In principle, complexes of synthetic crRNA and tracrRNA could be used in much the same way as siRNA (Fig 1B). However, there are many questions regarding this approach. A major concern is editing efficiency, as low rates of loss-of-function editing could mean that a large fraction of cells would remain unchanged. This would reduce signal to noise in any assay, and likely be most pronounced in growth assays where unedited cells could outgrow those that have been edited. Even with highly efficient editing, it may take too long to practically conduct screens in microplate format. In light of these questions, we set out to evaluate synthetic CRISPR screening using aberrant DNA replication as a readout. Effects on DNA replication can be easily measured through changes in DNA stain intensity and nuclear area by automated microscopy. Cell-by-cell analysis permits the identification of events exhibited by only a fraction of cell in a population, so that effects can be observed even in cases of low editing efficiency.
Using synthetic crRNAs targeting GMNN, a gene known to be critical for DNA replication, we observed aberrant nuclei in the majority of transfected cells. Surprisingly, effects were observed in 72 hours post-transfection. Additional experiments revealed significant loss of GMNN protein and editing of GMNN DNA. We next conducted a screen of synthetic CRISPR RNAs directed against 640 ubiquitin-related genes, including E3 ligases and deubiquitinating enzymes. Synthetic CRISPR screening identified known and novel genes associated with DNA replication that were also supported by siRNA reagents. Notably, CRISPR screening identified a greater number of statistically significant hits than corresponding siRNA screens, as the correlation between different synthetic CRISPRs targeting the same gene was better than that observed with siRNAs. These results validate the use of synthetic CRISPR as a tool for arrayed screening in amenable assay systems.
We first obtained HCT-116 cells stably expressing Cas9 protein to evaluate synthetic CRISPR, as the knockdown of a several control genes, including GMNN, results in enlarged nuclei with increased DNA content in HCT-116 cells[23, 24]. HCT-116 Cas9 cells were then reverse transfected with crRNA:tracrRNA complexes targeting GMNN and monitored for changes in nuclear size. Many enlarged nuclei were observed within 72 hours (Fig 2). The effects were comparable to those observed with siRNA in terms of the average increase in nuclear area (Fig 2). Immunofluorescence also indicated a corresponding reduction of GMNN protein levels (Fig 2). No effect was observed in HCT-116 cells transfected with crRNA:tracrRNA lacking Cas9 (S1 Fig).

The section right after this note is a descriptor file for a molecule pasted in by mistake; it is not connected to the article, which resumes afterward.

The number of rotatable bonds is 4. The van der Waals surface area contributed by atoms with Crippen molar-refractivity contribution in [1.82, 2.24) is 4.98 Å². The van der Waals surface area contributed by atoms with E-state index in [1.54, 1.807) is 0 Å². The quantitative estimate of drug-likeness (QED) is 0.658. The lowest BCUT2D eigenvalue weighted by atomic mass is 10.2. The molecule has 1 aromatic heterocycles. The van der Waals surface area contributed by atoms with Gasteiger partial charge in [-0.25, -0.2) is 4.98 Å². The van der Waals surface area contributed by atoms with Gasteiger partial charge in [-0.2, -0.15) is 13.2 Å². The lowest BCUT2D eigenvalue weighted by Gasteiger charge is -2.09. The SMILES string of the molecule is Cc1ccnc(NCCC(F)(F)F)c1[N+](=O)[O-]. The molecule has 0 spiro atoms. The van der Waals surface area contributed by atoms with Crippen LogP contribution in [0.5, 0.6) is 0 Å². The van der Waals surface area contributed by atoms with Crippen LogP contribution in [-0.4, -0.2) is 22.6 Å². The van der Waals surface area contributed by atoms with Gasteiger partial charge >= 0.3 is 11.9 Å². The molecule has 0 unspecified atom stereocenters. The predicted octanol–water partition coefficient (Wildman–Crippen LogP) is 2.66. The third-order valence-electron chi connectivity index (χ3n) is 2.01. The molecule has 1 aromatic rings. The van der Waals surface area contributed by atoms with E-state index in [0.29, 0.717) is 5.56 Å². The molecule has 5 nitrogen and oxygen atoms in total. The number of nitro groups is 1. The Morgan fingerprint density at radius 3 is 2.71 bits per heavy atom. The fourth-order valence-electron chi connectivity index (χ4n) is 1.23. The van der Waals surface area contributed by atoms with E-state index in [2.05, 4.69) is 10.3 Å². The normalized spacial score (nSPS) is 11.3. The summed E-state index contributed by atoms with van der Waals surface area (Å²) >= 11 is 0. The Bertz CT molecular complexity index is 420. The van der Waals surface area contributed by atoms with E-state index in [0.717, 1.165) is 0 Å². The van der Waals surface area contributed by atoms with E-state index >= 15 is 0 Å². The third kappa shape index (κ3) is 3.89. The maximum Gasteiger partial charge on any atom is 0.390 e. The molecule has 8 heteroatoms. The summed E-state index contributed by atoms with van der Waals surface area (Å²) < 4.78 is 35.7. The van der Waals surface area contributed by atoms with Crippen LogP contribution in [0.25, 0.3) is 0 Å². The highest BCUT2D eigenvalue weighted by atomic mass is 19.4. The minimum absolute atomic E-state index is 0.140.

(A) Representative images illustrating alterations in nuclear size (Hoechst staining; lower panels) and GMNN protein levels by immunofluorescence (upper panels). (B) Quantitation of changes in nuclear count, nuclear area, and GMNN protein levels (n = 8 per condition; median effect and standard deviation are represented).
Although GMNN crRNA yielded clear phenotypes within 72 hours post-transfection, there was a fraction of cells whose nuclear size appeared to be unaltered. We reasoned that these cells may be less prone to editing. Accordingly, we selected single cell clones and evaluated them with crRNA targeting GMNN. A number of clones exhibited more penetrant phenotypes than parental polyclonal HCT-116 Cas9 cells, as judged by an overall increase in nuclear area and the fraction of significantly enlarged cells (Fig 3A and S2 Fig). These clones also exhibited a greater reduction in GMNN protein levels and higher levels of Cas9 protein (Fig 3B). Sequencing of cells treated with crRNA:tracrRNA targeting GMNN also demonstrated editing of GMNN DNA in > 80% of templates (Fig 3C).